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A Croatian Independent State brought me hope that my parents would whisk my sisters and I back to Croatia and we would continue with life there. Finally, my mothers tears would stop streaming down her face, my fathers broken heart could be mended and we could be reunited with my grandparents, aunts and uncles who stayed behind in Hercegovina. My family and all the other millions Croats who fled the evil borders of Yugoslavia could at last return to the land of our forefathers where we belong. However, when my sisters and I pestered our parents to move, they would angrily tell us that will never happen. WHAT???  Why was it so complicated? It was something that my adolescent mind couldn’t understand at the time. I couldn’t understand why my parents just didn’t want to pick up our lives, pack our belongings and move after 20 years in Canada. Croatia was free! 

Our family established roots here in our city, and integrated with society in Canada. My parents had good jobs, my sisters and I were furthering our studies but most importantly, we became accustomed to the Canadian way of life and our life was indeed a good life. On our frequent trips back to the homeland, we were referred to as the Canadians (Kanadjani), or foreigners. Our visits to our homeland were always happy trips but plagued with pain & nostalgia, especially prior to our departure.  So much has changed, both fundamentally & socially and there was still so much uncertainty with the political situation. So it wasn’t so simple to just move back, and make a new life, as much as we wanted to.

Life in Croatia today is wonderful for many people. Many of friends have taken the plunge and moved back, looking for their peace. Even though they are frustrated with many things, they feel that they are where they are supposed to be (svoj na svome). Unfortunately for others, Croatia is a beautiful country but full of economic and political hardship. Croatia still struggles with problems post-Communism and is still haunted by Yugoslavia’s past ghosts.

Vukovar NIKAD Bykobap

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Along the quiet Danube, lies a small city that was ravaged by war after Croatia’s declaration of independence over 20 years ago. Vukovar, bleeds again today.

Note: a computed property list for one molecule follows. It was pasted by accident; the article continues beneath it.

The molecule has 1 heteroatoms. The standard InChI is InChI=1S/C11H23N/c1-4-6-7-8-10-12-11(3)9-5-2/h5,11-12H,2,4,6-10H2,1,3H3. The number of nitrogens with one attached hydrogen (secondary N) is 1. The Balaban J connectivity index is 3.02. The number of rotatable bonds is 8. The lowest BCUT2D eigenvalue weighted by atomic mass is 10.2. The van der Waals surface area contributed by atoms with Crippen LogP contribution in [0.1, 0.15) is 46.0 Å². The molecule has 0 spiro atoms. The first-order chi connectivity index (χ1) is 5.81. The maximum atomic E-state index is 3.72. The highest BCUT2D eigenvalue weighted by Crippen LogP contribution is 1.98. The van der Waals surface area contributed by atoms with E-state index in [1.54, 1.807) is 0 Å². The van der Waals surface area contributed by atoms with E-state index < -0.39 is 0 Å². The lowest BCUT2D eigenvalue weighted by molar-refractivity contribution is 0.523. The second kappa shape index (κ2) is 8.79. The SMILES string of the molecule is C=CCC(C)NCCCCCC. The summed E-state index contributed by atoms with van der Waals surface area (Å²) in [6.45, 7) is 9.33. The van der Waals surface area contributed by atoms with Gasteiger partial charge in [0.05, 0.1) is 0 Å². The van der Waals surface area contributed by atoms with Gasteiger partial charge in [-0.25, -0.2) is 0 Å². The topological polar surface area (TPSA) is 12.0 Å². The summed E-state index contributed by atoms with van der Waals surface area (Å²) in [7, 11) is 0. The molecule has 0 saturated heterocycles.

It is September 4, 2013 and there is no war in Vukovar. When I open CNN’s homepage, there are talks of US intervention in Syria, but there is no mention of Vukovar, because there is no war in Croatia. There are no tanks, guns, or soldiers. Unless you count the war veterans (branitelji) who sit paralyzed in their wheelchairs. When I look at them, I see their hollow, empty eyes, observing the events happening in Vukovar. I try to process the tremendous pain they have in their hearts, equally baffled at the unthinkable: The Vukovar they fought for is now occupied by police who are safeguarding the Latin and Cyrllic signs on government buildings that have sprung in the city the last few days. (Croats use the latin alphabet, Serbs use cyrillic)

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Why is the Cyrillic alphabet igniting such outrage in a small country of 4 million people? When Croatia announced its seccession from Yugoslavia and declared independence, Serb rebels (četniks) were outraged by this and eventually captured Vukovar during a bloody 3 month siege which claimed the lives of 2,000 people and displaced thousands more. This would be the start of the 4 year war in the latest chapter of Croatia’s bloody history – The Croatian Independence War (Domovinski Rat).

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When I look at the picture above, I travel back in time to 1991. It was transitioning from fall to winter and the leaves had fallen off the trees – it was November in Canada – the start of a new dreary and grey winter season. For me personally, a depressing time of the year. This picture left an impact on me, so much, that the feeling still resonates 20 years later. I remember coming home from school that day, and upon greeting my parents, I knew something was wrong. My mother had tears in her eyes, and my father was screaming at the TV. Trying to break through the chaos and understand what my parents were so upset about, I kept hearing: Grenades, Vukovar, Serb rebels, Ovčara, Ceasefire, Vukovar, killings, Siniša Glavašević, Vukovar, Vukovar, Vukovar … The truth is, at the time, I’ve never even heard of Vukovar, Ovčara or Siniša Glavašević.